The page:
Why trauma victims can become victorious

PEOPLE with trauma have been urged not to deny the opportunity to get healed because their strength lies in the parts, where they have been wounded.

According to experts, trauma is a term used to describe the challenging emotional consequences that living through a distressing event can have for an individual.

Speaking during a training session on Healing Unresolved Trauma to delegates of the SAWID 20 –Year Celebration Annual Dialogue concluded recently, Mental Wellness Initiative Chief Executive Officer Ms Tracey Kotzen said people who experience trauma can be healed and live a fulfilling life.

She explained that some people who had traumatic experience tend to reject healing under the pretext of that they are living normal life, adding that they are so reactive to what is currently happening and don’t want to talk about the past.

Ms Kotzen said such decision make them deny the reality that they are living in pain, but simply take it that they are living ordinary normal life.

“In fact, it is important for them to recognize that their strength lies in the places where they have been wounded because if they have survived that initial wounding, they are actually incredibly strong and powerful,” the CEO said.

She said that such strength cannot be activated if they deny the trauma and the opportunity to heal.

The CEO insisted that the way to the best vision of such people is to go through the centre of the thing that hurt them most.

“If they could just capture the idea that their strengths lie there instead of trying to push out trauma aside for the idea of being normal then they will never get to see how incredibly strong and powerful they actually are but once they recognize their strengths and power then, they are unstoppable that any dream, achievement and   goal is actually within reach,” she said.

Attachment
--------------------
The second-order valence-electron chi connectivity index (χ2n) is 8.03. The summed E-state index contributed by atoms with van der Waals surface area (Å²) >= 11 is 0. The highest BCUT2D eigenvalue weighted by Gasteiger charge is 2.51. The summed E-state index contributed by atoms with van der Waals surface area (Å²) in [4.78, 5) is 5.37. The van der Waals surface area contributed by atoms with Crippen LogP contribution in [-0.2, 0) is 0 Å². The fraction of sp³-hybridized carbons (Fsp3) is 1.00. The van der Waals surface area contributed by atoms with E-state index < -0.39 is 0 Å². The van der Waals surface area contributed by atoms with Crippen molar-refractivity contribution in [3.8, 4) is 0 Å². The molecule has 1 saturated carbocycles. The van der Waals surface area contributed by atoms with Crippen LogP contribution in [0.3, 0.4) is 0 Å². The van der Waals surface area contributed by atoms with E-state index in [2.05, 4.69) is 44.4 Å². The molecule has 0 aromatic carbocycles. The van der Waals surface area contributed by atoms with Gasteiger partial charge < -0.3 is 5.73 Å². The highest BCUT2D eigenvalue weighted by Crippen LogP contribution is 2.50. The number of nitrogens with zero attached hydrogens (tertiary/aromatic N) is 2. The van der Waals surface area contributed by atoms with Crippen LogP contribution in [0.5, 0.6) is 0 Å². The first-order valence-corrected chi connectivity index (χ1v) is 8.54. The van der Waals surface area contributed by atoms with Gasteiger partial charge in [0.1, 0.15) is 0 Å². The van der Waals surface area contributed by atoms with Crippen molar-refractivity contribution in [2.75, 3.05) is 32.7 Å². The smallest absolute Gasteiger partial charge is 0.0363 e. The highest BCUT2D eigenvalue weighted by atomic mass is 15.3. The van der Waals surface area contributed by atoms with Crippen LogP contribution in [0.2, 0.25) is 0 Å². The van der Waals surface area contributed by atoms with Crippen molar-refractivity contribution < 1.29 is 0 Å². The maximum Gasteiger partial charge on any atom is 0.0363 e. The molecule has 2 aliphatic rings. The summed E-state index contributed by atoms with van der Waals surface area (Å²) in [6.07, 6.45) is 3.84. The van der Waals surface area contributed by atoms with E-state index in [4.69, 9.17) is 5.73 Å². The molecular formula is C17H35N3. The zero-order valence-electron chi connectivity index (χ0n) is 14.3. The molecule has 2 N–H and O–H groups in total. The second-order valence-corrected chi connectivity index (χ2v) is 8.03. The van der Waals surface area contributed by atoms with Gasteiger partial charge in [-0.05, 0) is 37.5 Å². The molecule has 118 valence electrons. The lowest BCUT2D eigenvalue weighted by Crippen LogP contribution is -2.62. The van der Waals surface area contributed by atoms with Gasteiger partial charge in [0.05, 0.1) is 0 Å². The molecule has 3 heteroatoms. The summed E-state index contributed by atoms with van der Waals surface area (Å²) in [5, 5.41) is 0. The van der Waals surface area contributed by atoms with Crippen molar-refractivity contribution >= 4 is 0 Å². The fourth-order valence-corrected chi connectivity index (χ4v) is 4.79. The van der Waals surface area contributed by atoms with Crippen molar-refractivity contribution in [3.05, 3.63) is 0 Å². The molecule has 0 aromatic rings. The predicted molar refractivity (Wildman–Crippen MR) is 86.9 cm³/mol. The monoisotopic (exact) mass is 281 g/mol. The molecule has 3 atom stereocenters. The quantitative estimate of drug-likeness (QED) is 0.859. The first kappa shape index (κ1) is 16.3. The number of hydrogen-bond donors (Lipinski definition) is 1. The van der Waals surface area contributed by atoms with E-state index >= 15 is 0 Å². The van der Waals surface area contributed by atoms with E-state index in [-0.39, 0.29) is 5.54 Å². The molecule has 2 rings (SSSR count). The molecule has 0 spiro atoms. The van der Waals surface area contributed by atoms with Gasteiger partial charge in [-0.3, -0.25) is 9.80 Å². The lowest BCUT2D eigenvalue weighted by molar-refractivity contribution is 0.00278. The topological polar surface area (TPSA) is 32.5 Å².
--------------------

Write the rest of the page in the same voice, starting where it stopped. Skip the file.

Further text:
Ms Kotzen further said; “healing is not just a necessity so that we feel better, it is a necessity so that humanity improves, so that we are not burdened by our trauma but we are in fact released into great power because we have healed from those traumas.”

She further said that, one of the most profound impacts of unresolved trauma is that, it strangles one’s potential because a person spends so much time, energy and effort into trying to avoid the pain he feels and numb by watching television for eight hours in a row, engaging in unfunctional and addiction things such as sex and drugs among others.

“I would even say that someone who spending six to seven hours at a jam in one sitting is trying to numb something. She said when trauma is not resolved it reduces the person’s ability to function, creativity, to think and live in fight of flight mode,” she said.

Ms Kotzen said the victims also try to escape the pain by running away, creating conflict in their environment by sleeping or trust anything to avoid feeling it as a way it reduces one’s potential as human being.

The CEO further said that unresolved trauma takes a lot of energy to keep all that pain at bay and that is energy that a person is not putting into living his best life.

In another development Ms Kotzen said people who work in Gender Based Violence sector need to be supported because according to her organization’s latest research findings at least half of the respondents who said they are sexually abused survivors also work in the gender-based violence responsive sector.

She said that it is a clear cry we need to support people who work in this sector otherwise they will be constantly triggered by the working trauma at their centre which means healing for them is almost always a delayed thing.

Ms Kotzen noted that, they delay their own healing because they must be there for the clients.

“It is vital that healing and psychological safety and emotional containment is provided to people who work in human right space and it shouldn’t be a nice to have but it should be crucial to have otherwise we can lose a lot of people in the sector,” she said.

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